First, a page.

Violence and Intimidation isn’t Sexist ONLY when it’s against a Palestine Activist

Capitalism forces people to work if they want to survive – an arrangement that the global left has always regarded as violent and oppressive. Chomsky, voicing the standard critique:

…people driven into the industrial system regarded it as an attack on their personal dignity, on their rights as human beings. They were free human beings who were being forced into what they called wage slavery, which they regarded as not very different from chattel slavery.

I don’t think this perspective is particularly radical or difficult to square with basic ideas most people have about fairness and morality; in fact, it’s probably one of the most basic leftist positions you can take. Labor is important, and a functional society will probably have to find ways to encourage it – forcing people into labor against their will, however, is a form of violence. Similarly, just as forcing people to work is a form of violence, so is forcing people to do particular kinds of work.

Again, this is pretty remedial leftism – which is why I’m surprised that there isn’t much more outrage about this:

Katerji could not be clearer about this: he is engaged in a deliberate, continuing campaign of attacks on ‘s economic livelihood in order to force her to abandon a political position. His hope is to leverage capitalism towards inflicting as much violence on her as he possibly can. He wants to threaten her with food insecurity. He wants to threaten her with unsafe living conditions. He wants to threaten her with cut off access to health care. He wants to use all of the things that come with poverty in order to make Khalek say and do what he wants.
There are all kinds of reasons why people of conscience should find this behavior absolutely revolting, but here the point I want to make is simple. If Katerji has the courage of his convictions, and wants to posture as some brave and principled critic, he should come out and admit what he believes: that violence against Rania Khalek is good and justified.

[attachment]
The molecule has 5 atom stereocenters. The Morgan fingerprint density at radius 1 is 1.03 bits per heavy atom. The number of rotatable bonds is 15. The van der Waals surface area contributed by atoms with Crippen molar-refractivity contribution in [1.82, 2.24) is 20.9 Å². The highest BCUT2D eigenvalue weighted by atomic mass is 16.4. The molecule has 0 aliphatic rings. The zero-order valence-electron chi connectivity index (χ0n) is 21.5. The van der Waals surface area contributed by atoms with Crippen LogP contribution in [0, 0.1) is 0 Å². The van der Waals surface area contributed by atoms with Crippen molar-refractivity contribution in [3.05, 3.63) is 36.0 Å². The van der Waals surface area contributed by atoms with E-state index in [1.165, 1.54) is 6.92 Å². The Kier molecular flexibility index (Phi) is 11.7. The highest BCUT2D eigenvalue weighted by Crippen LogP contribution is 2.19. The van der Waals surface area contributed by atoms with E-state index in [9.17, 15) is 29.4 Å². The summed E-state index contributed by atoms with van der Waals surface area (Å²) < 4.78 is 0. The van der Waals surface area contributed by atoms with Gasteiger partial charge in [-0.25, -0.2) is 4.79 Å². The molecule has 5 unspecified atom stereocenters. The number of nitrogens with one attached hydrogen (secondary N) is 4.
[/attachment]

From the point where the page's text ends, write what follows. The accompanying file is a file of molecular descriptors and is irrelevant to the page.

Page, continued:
This is an extremely easy challenge, and one that Katerji should be able to meet if he actually means what he says and stands behind his actions.
There are plenty of leftists who disagree with Khalek on Syria, but who have at least been consistent and honest about their position and motives. Katerji, meanwhile, is making threats like “change your rhetoric or we will continue to campaign against you” – but it seems pretty clear that he is neither honest nor brave enough to spell out what he actually means. Because if he did, he knows that even people who generally agree with him on the issue would find his behavior creepy and abhorrent. Katerji will continue to try to bankrupt Khalek into submission, leveraging violent capitalism against her where his powers of persuasion have failed – and then, if he is called on it, he will retreat into patently right-wing arguments about how no one has a right to income.
If the left stands for anything, it has to stand behind this basic point: capitalism is violence. This was true in McCarthy’s era when blacklists and political firings were the main tools of discipline the right used against American communists. This is true all over the world, where American empire still relies heavily on sanctions, debt-collection, trade leverage, and other instruments of economic coercion to impose its will upon other nations. This has been true during the endless parade of employment threats that liberals have rolled out against the media left over the past year, most notoriously during their rabid campaign to silence Matt Bruenig. And it’s true here and now, as Khalek suffers continuing, relentless attacks on her basic livelihood. If you’re on the left and you’re okay with this kind of violence, step up and admit it. And if you aren’t okay with it, then it’s time to speak out on Khalek’s behalf.
About Carl Beijer 12 Articles
Carl Beijer is a writer who focuses on the Left, linguistics, and international affairs.